Centaure Long Cylinder Conversion (LC Conversion): Bob Millington’s (www.armsportllc.com) 3rd generation Colt 1860 Army Long Cylinder conversions in Dennis Adler’s book COLT SINGLE ACTION FROM PATERSONS TO PEACEMAKERS should have received more attention. Because this rustic and economical approach to convert 1860 Armies and 1861 Navies alike to cartridge firing pistols for the poor cowpokes back then looked like another interesting proposition for a conversion project. The assessment of the late Bruce McDowell that originals were probably made South of the Border after the Civil War and could be had with barrels shorter than 8” added to their desirability. Because this triggered the idea of having a pair of Centaure Marshals converted into Long Cylinder Conversions.

#12089 (left) and #12067 (right) – base pistols for Long Cylinder Conversions

Colt Army Long Cylinder Conversions of yesteryear were originally made for the .44 Henry RF but some were altered to shoot .44 CF cartridges once such cartridges became available. Typically their cylinders had no bolt approach notches.

Left are my Marshals #12089 and #12067 the candidates for the conversions. #12067 was selected because she needs “waynerizing” anyhow.

In addition to this

waynerizing this conversion project will accomplish another objective: It will be cool to use a pair of Centaure LCCs in Cowboy shoots instead of my Uberti Open Tops.

Incidentally, the LCCs back then had a many design features which are to be found on the later made Colt M 1871-72 Open Tops as well: they were made for the same .44 Henry RF/Stetson .44 Henry RF cartridge,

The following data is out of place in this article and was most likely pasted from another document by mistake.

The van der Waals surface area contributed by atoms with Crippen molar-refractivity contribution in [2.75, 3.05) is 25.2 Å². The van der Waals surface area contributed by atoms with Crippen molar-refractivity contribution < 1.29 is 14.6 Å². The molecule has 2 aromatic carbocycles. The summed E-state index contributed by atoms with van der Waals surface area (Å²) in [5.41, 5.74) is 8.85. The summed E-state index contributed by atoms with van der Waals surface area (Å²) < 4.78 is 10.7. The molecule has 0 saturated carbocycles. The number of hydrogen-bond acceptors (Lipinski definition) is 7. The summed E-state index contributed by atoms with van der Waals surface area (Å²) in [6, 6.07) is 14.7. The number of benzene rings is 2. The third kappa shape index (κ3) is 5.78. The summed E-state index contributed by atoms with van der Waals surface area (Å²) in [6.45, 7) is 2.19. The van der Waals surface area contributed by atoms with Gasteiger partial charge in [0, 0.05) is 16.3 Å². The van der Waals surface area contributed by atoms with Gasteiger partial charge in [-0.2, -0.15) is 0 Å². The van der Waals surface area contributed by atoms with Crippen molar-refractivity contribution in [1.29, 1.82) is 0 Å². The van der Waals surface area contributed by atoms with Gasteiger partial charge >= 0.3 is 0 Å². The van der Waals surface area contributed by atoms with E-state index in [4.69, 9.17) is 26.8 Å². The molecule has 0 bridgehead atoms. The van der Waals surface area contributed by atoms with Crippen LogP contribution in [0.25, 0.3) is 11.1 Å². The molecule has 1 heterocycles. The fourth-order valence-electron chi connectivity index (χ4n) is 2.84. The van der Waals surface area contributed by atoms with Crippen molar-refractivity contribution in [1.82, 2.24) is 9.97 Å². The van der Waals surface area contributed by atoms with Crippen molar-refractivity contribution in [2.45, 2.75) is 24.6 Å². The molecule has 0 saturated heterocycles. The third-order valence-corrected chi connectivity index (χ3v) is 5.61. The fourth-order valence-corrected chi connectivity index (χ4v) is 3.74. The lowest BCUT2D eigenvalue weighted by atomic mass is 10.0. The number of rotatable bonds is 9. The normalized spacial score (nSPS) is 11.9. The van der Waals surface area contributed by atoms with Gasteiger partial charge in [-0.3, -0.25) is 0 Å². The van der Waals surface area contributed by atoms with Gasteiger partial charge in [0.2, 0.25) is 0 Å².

Original Colt M 1871-72 Open Top

most had just a thin back plate but no conversion ring. Like the OTs the LCCs also had a straight cylinder.

Contrary to the OTs however, their cylinders have the diameter of the large front portion of the C&B cylinder, whereas the OTs diameter is of the smaller rear portion. Quite

a few LCCs got a rear sight dove tailed on the barrel lug, again similar to the OTs sight which is an integral part of the barrel, however.

To accommodate the new cylinders the steps in the Marshal frames will have to be milled flat. Like the originals their loading levers will stay in place but have no more function. The LCCs do not have an integrated ejector. Actually, they don’t have an ejector at all. In a nutshell, therefore, you can call the Long Cylinder Conversions the poor man’s or economy version of the Colt Open Top.

Close-up of Mumme Uberti Remington Army conversion #24229

This time German toolmaker and master gunsmith Klaus Mumme of Königsbronn was trusted with the conversions. Klaus is a respected CAS competitor. His alias is Sliding Horse. At the July 2010 Centaure convention in Hofheim he finally applied for the FROCS membership which was granted July 20, 2010. He is now FROCS #77.

Mumme has many years of solid gunsmith experience with cowboy guns in general. He understands what it takes to make a reliably functioning cartridge firing pistol. I first met him 2004. Back then he altered my Uberti Henry 1860 rifle and an ASP Winchester 1873 carbine from.44-40 to

.44 Colt caliber. These jobs were so nicely executed that my pard and fellow FROCS #7 Bumble Bee asked him to give his ASP Winchester carbine the same treatment. More important, however, are Mumme’s credentials as “converter” from a more recent project: earlier in 2008 he converted my old 1971 production